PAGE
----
Especially re-soldering cheap electronics that use fly hairs for wire.
    Dead PC power suppies are great resources for decent gauge wires that color-match.

    And calluses. pick a finger and commit to it. or use a clamp.

    Invest in shrink wrap tubing. . remember to put the wrap on _before_ soldering.

  9. Paul Cooke says:

    Clean the leads of the components first BEFORE bending them or pushing them through the PCB… use fine grade wet-or-dry paper or an ink eraser. Makes a massive difference in the success of the result and helps prevent dry joints.

  10. Spikeles says:

    I did a soldering project not too long ago. My Samsung monitor blew some capacitors (apparently very common).

    Popped down to the local electrical shop, bought some replacements, got out my trusty soldering iron and removed the old caps and put the new ones in.

    It was pretty easy to do, but then again, I watched quite a few videos of people doing the same thing on Youtube before I attempted it, just to make sure I knew what I was doing. (Hurray for youtube!)

    Monitor is now picture perfect. Not bad for $10 worth of capacitors.

    • Gyrofrog says:

      It does seem (in my not-so-vast experience) that electrolytic caps are failure-prone (as opposed to, say, resistors). I had an old synthesizer that kept re-booting, for lack of a better term.  I replaced the caps in the power supply and the problem went away.

  11. Roy Trumbull says:

    Consumer electronics hasn’t used classic resistors and capacitors for several decades. Everything is surface mounted. I had to attempt to revive some audio boards loaded with surface mounted caps. You need a machinists magnifier  for your eyes and a good light source. The comment above re sacrificing one or more fingers to heat callouses is well put. Learning to use solder wick and other de-soldering devices is essential as is flowing just enough new solder when mounting the replacement part. Tweezers, scribes (aka toad stabbers), needle nose pliers, and hemostats are handy tools to have. Using an impedance meter to find bad caps is essential. It’s essentially an ohm meter that uses a 5 kHz signal to check the viability of a cap without de-soldering it first.

  12.  I have had military specification soldering training, and only hand soldered items have bent leads, and there is a way to do it which will not over stress the lead, which keep component to board height uniform when the board is turned over to solder it. Most circuit boards are not hand soldered, and do not need this treatment.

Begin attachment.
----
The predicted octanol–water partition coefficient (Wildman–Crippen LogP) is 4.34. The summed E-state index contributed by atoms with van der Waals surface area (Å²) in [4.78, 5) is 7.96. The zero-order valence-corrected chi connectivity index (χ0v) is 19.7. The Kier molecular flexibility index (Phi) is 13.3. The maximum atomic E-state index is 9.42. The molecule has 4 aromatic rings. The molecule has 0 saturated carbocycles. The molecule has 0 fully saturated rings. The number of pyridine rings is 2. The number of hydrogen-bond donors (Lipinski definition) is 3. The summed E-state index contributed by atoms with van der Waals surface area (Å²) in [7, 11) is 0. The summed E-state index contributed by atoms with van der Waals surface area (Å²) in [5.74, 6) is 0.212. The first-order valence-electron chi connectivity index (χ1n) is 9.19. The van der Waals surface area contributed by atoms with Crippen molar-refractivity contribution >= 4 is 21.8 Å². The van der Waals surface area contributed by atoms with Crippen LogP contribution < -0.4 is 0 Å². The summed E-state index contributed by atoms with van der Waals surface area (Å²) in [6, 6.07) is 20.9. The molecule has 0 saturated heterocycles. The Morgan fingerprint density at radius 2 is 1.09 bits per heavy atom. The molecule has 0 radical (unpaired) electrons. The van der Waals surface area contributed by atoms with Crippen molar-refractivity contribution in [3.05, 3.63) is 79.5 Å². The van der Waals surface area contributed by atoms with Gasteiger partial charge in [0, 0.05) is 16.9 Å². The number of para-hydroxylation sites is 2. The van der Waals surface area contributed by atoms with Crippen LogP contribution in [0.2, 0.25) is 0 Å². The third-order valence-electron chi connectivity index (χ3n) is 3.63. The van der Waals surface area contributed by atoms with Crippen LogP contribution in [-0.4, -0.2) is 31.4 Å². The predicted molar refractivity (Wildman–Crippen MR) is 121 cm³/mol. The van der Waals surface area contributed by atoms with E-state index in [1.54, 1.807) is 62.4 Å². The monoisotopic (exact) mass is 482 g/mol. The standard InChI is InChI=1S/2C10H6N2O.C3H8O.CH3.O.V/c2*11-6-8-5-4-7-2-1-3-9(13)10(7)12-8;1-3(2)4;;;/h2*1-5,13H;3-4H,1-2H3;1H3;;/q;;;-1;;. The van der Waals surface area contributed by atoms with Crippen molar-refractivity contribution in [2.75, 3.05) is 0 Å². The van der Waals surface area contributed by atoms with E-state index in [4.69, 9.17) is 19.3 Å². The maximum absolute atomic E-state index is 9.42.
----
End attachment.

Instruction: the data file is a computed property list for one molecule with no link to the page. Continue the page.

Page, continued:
13. Pixel Janowski says:

    I have a PCB kit for sequential flashing LEDS sitting on my workbench downstairs, the first I’ve ever assembled, and next to me is the bag of LEDs I’m using to modify the kit to light parts of a prop robot. This could not have shown up at a better time.

  14. erin jones says:

    I had a gig for a few years that involved creating a lot of audio cables. Much soldering and shrink wrap heating.

    But I’ve lost most of my chops and, a few years ago, going against my better judgement and working with an $8 soldering iron, I managed to play a mean trick on the Harmon Kardon pre-amp from the mid-80s. I saved up for that thing for years (poor college student audiophile, working my way through school). Hurting my amp more sort of put me off the soldering for a while.

    So I am very happy to see this post and to read the comments. Getting back into soldering has been on my things I want to do list for quite a while.

    So I want to thank Cory and all of you knowledgeable commentators for re-igniting my fervor to start soldering again.

    One of the things that frustrates me the most these days is that electronics aren’t built to last; they’re built for obsolescence. And I hate that. When my old Krups grinder gives up the ghost. I want to go in that thang and fix it. And not damage it further.

  15. CharonM says:

    They forgot about two more ways how you can easily break your project: damaging the more delicate components with static electricity and damaging them with the heat from the iron.

  16. Dewi Morgan says:

    Not sure why it says desoldering is harder. Desoldering with a decent solder sucker and needle-nose pliers is way easier than soldering, I feel. I know some people prefer solder wick to a solder sucker, but I’ve never got on well with that stuff.

    When desoldering, you’re just removing the component and cleaning the pad. Heat the solder, schlurp it away, wiggle the leg gently with pliers, and when all legs are free, let the component drop free, or pull it gently off with the pliers. If it refuses to come free, heat the legs again with the iron to melt the residue holding them.

    When soldering, the temperature of the iron is important, as are the type of solder, and shape and consistency of the resulting join (to me, aesthetically, anyway). Big globs and dry joints are not good. It’s easy to go wrong, and get a join that differs slightly from the perfect concave cone joint.

    I had a whole rack of salvaged components back in the day. I blame my component-stripping days in an unventillated room for my fading faculties nowadays.

    I’d love to see an SMT version of this. As makers, we have to mod what’s out there, and what’s out there is SMT stuff. I’d really love tips on working with SMT devices without using a pick-n-place and a solder bath.

    I’ve heard toaster ovens can be used instead of solder baths…?

Leave a Reply